But who is this fascinating figure, the modern pirate? One of the most prominent “motherlands” of modern pirates is Somalia, which started to see pirate activity begin back in the late 1990s after their vicious civil war. The first Somali pirates were fishermen keen to protect their fishing rights and boundaries, which were being violated by outsiders—international trawlers taking advantage of the breakdown in Somali government control. Now that piracy has been perceived as being so lucrative, many others—such as warlords and their former soldiers—have gotten into the game. And it is a very attractive game to play: in parts of Somalia, one of the poorest countries in the world, piracy has become accepted as a part of the norm. Pirates build the big houses; they marry the most beautiful women; they buy new cars and new guns; they have the power and money. This line of work (despite its illegality) is now so attractive that scores of young men are being recruited; the average age for a pirate is often well under 35.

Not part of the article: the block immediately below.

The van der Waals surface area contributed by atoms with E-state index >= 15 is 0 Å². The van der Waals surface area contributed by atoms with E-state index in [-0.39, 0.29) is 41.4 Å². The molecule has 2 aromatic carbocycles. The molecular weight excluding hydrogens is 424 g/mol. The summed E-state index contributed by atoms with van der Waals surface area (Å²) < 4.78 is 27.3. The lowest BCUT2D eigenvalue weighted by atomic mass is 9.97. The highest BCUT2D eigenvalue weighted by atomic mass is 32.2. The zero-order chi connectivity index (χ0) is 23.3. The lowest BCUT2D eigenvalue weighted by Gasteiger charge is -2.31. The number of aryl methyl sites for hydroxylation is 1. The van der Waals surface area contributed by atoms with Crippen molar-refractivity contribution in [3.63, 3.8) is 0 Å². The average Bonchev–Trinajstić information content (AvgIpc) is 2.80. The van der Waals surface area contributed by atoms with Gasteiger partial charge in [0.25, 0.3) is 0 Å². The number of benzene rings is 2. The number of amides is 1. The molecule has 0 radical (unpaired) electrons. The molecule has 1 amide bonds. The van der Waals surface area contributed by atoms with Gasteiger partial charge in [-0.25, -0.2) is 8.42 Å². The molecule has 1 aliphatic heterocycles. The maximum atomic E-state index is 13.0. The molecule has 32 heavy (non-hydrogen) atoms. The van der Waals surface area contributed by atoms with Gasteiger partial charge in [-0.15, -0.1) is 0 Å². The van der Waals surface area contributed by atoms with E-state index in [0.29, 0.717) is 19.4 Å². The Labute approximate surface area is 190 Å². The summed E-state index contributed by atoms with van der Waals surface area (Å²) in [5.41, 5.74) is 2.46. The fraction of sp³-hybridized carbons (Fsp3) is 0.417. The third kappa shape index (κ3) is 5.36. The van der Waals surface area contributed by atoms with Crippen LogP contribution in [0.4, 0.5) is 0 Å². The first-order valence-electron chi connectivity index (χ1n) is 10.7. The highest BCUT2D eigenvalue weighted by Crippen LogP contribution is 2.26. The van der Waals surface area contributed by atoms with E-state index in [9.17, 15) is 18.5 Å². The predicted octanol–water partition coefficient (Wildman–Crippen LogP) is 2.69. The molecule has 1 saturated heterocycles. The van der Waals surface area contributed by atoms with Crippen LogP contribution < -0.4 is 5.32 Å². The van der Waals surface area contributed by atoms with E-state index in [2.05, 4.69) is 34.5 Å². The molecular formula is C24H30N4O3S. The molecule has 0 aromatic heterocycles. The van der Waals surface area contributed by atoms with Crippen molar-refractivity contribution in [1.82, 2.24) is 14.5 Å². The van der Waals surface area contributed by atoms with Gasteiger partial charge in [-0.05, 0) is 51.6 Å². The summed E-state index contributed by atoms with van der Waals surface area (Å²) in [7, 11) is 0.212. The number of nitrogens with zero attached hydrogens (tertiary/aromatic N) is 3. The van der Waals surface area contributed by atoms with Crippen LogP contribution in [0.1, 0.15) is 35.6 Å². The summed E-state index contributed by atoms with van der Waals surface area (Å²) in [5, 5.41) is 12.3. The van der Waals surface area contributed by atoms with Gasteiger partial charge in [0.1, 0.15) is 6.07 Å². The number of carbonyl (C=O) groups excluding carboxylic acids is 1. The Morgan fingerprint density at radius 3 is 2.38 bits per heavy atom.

With such social legitimization, at least in their own country, these pirates are far from their 17th and 18th Century counterparts of old. They have no need for treasure maps or hiding places; they have their spoils in plain sight. There is even speculation that they have financial backing from businessmen in certain Middle Eastern countries, and have become loan brokers, themselves.
But perhaps what is most shocking is that now, in the 21st Century, with all of the technological tools we have to fight it, piracy on the seas still exists. And it does not look much like the fictionalized image of piracy we have in our minds, complete with the eye patches and swordfights and grog and bawdy songs and cries of “me hearties.” No; in comparison with its 18th Century counterpart, modern piracy, with its emphasis on financial negotiations, looks much more like a day at the office.
Captain Garrett would be disappointed to learn this. But perhaps he’ll learn to adapt his game a bit, and start ransoming his uncles to supplement his college fund.
Filed under: Most Fascinating Characters of 2008 | Tags: Addie Polk, Economic Crisis, Foreclosure
Addie Polk was 90 years old, and had been living in her home in Akron, Ohio for 38 years when her bank’s representative came to repossess it in October. But unlike other people, Addie did not obediently move her things out onto her driveway, or silently pick up and walk away from her biggest life investment. Instead, she shot herself. Twice. In the chest. When her neighbor found her in her bed, he said she looked like she was sleeping.